And that’s pretty much it.  We sealed the carboy and covered it in a towel.  In case you are wondering there are still more steps involved.  In 2 weeks I will move the beer into a secondary fermenter where I will add cold pressed coffee.  Then it sits for another two weeks before I can bottle it and let it sit for yet another two weeks before I can drink it.  In total both beers should be done in 6 weeks.

The second beer I mentioned so very long ago (remember the smoked maple amber?).  That was the partial mash kit we did.  This was different because after we mashed the grains, we brought the wort to a boil.  As soon as it hit a boil we added a syrup malt extract.  This process killed the boil so we had to wait for the boil to come back before we could add the hops.  This was another 60 minute boil followed by all of the same steps as before.  When it comes to bottling this one I will prime it with brown sugar (priming is adding just a little bit of sugar to allow the yeast to naturally carbonate the beer).  I think this is going to be an awesome beer.  I’ll keep you all posted as to when it is done and how it comes out.

Prost!

Christmas Gifts for Beer Drinkers

That’s right it’s that time of year.  I’ve been seeing in the blogging community that the Christmas gift guide seems to be pretty popular post, so we are throwing our hat into the ring and creating our very own list.  I think instead of just saying you should buy beer or books or clothes for the beer drinker in your life we are going to make suggestions for people that are just getting into beer.

Books

Books are a great way for people to learn about beer.  For those that are just starting out tasting beer or homebrewing these books might be a great starting point:

These are just a few of the books that I’ve enjoyed reading or making notes in about the beers I’ve tried and I think they’ll come in handy for starters.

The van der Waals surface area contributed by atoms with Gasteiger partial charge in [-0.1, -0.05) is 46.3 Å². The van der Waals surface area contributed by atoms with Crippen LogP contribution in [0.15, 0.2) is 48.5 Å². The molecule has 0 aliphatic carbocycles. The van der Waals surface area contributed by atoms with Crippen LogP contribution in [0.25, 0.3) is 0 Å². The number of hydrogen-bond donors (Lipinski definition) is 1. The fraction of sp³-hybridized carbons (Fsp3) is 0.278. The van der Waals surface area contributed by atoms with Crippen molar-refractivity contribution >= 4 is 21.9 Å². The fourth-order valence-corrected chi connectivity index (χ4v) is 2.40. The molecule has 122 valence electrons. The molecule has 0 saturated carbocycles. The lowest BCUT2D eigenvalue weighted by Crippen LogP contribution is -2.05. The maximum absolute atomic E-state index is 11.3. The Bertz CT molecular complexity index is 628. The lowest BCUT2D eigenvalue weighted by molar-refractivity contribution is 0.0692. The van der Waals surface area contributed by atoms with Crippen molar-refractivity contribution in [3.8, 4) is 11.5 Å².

Beer

You can’t go wrong with getting anybody beer for the holidays.  Sometimes though beer can be very expensive.  Perhaps getting a mix pack is the way to go.  This way you can get multiple types of beer in a 12 pack so they can try new beers.  These mix packs will change depending upon your locale but here are a few in the area I recommend:

  • Tallgrass 2×4 (which is their new mix pack)
  • Breckenridge mix pack
  • New Belgium Follie Pack

Another  great idea is to buy a growler from a local brewpub with a gift certificate so they can go down and purchase 64 ounces of whatever beer they choose.

 Home Brew Equipment

Even somebody just starting to really enjoy beer might like the challenge of making their own beer.  Don’t buy them the Mr. Beer kit but instead get them a small starter kit that will help introduce them to producing beer.  Malt kits are good for getting your bearings on what it takes to brew.  All grain kits will be more of a challenge and may require more specialized equipment.

Beer

Wait didn’t you already cover this one? Why, yes I did.  However this time it’s not about mixed packs but instead it’s about the more expensive limited releases.  This time of year breweries love to crank out limited releases.  One reason why is for people that cellar their beer.  Darker and higher alcohol beers are very good for aging and the best time to release them is now.  Instead of heading over to the cooler section to look at six packs or mix packs you might wander over to the beers that are on the shelf and independent of any packaging.  Some good examples of beer to give might be:

  • Sierra Nevada Estate Ale
  • Oak Aged Yeti (or any of the Yeti flavors)
  • Rogue Mocha Porter
  • Grand Teton In Purist of Hoppiness

These are just a few examples.  Since not all tastes are the same it  would be a good idea to know what the person likes and doesn’t before purchasing these more unique and expensive beers.

Clothes

Nobody likes a naked beer drinker.  It’s always best to make sure they are fully clothed.  Luckily many breweries have T-shirts, hats, scarves, long sleeve T-shirts, hoodies, and other items to help accomodate these needs.  In fact this time of year many breweries are having specials where you can pick up a T-shirt or other clothing items at a discounted price.

*Warning: breweries do not sell pants.  Please make sure your beer drinking friend purchases pants from a retail store.  Shirts only cover so much*

Glasses

We all need something to put beer into so why not get them a glass from their favorite brewery.  This is a great time to go to the liquor store and pick up a pack of beer that just happens to come with a glass.  This way you don’t have to pay shipping and handling.  Samuel Smiths is an excellent example of that.

Ok so some of the categories were ones I said I wasn’t going to do but you really can’t go wrong with getting them any one of those as a gift.

Prost!